They concluded that the documented interventions don’t really prepare students to show mastery in the competencies required to be effective physicians. In thinking through this, I’m not sure how many current physicians have EHR skillsets beyond just data entry. Most of the organizations I work with expressly prohibit their physicians from doing anything remotely involving data analysis or population health work. All of those functions are managed at the group level or health system level rather than by physicians. Although physicians may receive various clinical scorecards, they’re not really accessing or addressing the data on their own. This certainly would be different for independent physicians, although many of my peers in those environments don’t have the knowledge or understanding of how to get at that data, either.

In digging deeper into the study and its methods, I was surprised by how much the different training interventions varied. Some were a brief (one hour) self-directed module that reviewed screenshots of different areas of the EHR; others could be as long as a multi-week simulated EHR curriculum. Most of the included workflows were based on data entry or information retrieval. Other activities included retrieving lab results, looking at medication lists, orders, and billing functions such as E&M coding. The interventions had different ways to assess competency. Some included a pre-test followed by a post-test after the intervention. Only three studies included a control group. Nine of the studies involved changing skills and only two looked at changing attitudes. Other assessment methods included quizzes, surveys, self-reported questionnaires, chart review, and structured practice with standardized patients.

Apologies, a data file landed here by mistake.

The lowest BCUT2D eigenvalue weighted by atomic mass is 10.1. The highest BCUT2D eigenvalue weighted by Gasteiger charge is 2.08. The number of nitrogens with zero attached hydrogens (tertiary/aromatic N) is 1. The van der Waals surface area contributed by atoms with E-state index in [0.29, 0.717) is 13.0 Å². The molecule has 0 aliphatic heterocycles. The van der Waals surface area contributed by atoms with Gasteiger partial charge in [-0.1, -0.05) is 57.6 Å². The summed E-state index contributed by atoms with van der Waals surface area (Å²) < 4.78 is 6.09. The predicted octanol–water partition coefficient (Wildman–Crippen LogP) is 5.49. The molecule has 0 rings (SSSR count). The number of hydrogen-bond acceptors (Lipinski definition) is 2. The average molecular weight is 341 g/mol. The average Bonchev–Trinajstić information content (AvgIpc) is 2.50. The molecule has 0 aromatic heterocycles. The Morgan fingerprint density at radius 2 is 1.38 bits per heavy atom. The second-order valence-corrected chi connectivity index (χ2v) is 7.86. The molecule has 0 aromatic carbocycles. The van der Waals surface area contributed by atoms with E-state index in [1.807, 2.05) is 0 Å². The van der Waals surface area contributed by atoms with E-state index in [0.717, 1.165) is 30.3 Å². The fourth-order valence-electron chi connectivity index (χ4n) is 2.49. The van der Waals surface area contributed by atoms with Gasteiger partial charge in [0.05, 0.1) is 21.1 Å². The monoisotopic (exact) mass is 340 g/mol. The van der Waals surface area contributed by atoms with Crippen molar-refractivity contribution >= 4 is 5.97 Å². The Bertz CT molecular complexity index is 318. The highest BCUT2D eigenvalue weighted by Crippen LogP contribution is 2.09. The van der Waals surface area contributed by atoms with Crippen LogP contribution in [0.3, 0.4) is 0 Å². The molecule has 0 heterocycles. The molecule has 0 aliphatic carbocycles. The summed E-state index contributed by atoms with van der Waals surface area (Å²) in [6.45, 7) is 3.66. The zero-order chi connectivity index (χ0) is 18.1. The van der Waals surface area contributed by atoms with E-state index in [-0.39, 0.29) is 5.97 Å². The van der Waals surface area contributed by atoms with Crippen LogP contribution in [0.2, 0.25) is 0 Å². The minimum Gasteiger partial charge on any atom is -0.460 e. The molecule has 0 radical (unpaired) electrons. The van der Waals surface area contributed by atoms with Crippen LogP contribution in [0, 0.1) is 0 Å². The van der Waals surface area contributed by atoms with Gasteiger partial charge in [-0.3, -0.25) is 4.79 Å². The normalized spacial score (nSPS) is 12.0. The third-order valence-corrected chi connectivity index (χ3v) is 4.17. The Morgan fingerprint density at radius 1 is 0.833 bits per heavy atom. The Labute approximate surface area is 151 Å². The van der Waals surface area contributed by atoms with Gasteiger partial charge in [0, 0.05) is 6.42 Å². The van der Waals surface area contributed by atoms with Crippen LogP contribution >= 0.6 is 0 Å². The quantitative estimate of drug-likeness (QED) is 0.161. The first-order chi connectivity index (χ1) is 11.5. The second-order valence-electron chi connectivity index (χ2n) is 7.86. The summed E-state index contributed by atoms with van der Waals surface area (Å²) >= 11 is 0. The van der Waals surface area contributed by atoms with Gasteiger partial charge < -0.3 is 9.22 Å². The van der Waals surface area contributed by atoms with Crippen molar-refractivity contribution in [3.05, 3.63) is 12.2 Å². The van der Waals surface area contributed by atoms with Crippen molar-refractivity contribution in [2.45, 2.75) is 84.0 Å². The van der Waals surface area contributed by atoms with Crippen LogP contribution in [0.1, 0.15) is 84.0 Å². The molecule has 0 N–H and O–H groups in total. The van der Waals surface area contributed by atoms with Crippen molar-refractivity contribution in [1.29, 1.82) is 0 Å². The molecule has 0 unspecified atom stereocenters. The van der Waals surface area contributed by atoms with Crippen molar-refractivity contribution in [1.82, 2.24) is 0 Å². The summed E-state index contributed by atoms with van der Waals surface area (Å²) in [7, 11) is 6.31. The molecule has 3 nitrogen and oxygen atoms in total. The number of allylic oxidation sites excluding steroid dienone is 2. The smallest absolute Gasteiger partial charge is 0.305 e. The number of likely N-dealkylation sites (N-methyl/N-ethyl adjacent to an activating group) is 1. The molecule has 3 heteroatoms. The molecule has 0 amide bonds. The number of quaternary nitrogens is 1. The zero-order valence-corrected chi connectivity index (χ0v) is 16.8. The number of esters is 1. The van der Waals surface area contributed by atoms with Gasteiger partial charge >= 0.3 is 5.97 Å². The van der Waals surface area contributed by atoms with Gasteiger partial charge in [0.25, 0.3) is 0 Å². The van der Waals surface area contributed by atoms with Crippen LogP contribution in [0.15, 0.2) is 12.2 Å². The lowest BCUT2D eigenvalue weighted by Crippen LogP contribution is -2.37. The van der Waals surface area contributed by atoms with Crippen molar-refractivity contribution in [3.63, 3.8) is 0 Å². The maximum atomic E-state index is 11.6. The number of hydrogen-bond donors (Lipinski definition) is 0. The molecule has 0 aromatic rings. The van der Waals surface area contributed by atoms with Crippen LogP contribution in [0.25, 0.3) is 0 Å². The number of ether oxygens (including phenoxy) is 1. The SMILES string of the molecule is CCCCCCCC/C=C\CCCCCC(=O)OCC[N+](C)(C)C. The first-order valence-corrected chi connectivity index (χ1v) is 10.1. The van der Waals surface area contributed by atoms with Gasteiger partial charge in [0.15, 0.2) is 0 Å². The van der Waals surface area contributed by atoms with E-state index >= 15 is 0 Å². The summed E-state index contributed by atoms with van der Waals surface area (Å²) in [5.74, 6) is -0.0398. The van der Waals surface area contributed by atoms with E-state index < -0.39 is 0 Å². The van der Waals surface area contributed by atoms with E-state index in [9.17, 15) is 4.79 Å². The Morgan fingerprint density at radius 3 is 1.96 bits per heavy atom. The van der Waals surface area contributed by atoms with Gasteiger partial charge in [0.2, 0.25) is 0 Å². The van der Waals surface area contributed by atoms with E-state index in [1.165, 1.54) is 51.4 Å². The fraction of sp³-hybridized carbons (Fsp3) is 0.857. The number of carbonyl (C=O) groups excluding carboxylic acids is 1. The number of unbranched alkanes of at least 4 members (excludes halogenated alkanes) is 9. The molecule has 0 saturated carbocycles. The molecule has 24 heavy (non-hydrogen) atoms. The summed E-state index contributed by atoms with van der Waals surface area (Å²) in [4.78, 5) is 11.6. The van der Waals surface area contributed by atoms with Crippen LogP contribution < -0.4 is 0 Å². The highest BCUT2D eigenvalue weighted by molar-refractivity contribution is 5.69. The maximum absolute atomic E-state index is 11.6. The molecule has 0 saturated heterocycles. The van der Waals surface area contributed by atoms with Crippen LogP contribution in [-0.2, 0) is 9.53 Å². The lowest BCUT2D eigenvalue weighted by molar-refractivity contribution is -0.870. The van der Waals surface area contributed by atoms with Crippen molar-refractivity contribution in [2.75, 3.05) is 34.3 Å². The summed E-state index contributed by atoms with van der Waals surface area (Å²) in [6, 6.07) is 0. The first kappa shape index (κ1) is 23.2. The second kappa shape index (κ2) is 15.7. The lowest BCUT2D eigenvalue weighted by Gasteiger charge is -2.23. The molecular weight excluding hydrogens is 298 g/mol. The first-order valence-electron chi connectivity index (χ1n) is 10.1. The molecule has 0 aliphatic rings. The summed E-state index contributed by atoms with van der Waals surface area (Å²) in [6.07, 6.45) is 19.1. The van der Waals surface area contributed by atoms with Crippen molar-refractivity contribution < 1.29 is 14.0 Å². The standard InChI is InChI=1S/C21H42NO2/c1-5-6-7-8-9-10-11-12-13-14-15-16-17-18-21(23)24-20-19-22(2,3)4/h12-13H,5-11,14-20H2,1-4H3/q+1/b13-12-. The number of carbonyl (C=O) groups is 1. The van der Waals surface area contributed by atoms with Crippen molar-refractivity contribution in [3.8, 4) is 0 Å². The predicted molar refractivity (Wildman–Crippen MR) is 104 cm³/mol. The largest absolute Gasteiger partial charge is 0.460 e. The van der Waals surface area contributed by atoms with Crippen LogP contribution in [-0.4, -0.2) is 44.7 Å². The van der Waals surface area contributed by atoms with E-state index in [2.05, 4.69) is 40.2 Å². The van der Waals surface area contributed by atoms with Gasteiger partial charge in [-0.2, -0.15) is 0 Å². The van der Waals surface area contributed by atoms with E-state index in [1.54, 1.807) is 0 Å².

The students and residents did well when they were evaluated using quizzes and surveys, and were satisfied with that approach as well as being able to demonstrate competency. Other studies didn’t show a difference between the intervention group and a control group. One study was able to show that learners receiving the intervention performed better on standardized patient examinations while they were being judged on their ability to complete a structured patient visit. Although standardized patients are an important part of learning (particularly as students and residents learn to perform sensitive examinations) they always made me nervous, since they were fully aware of what I was supposed to be doing and what kind of findings were supposed to be present, and I was being compared not only against my own classmates but the dozens of students who had examined them in previous years.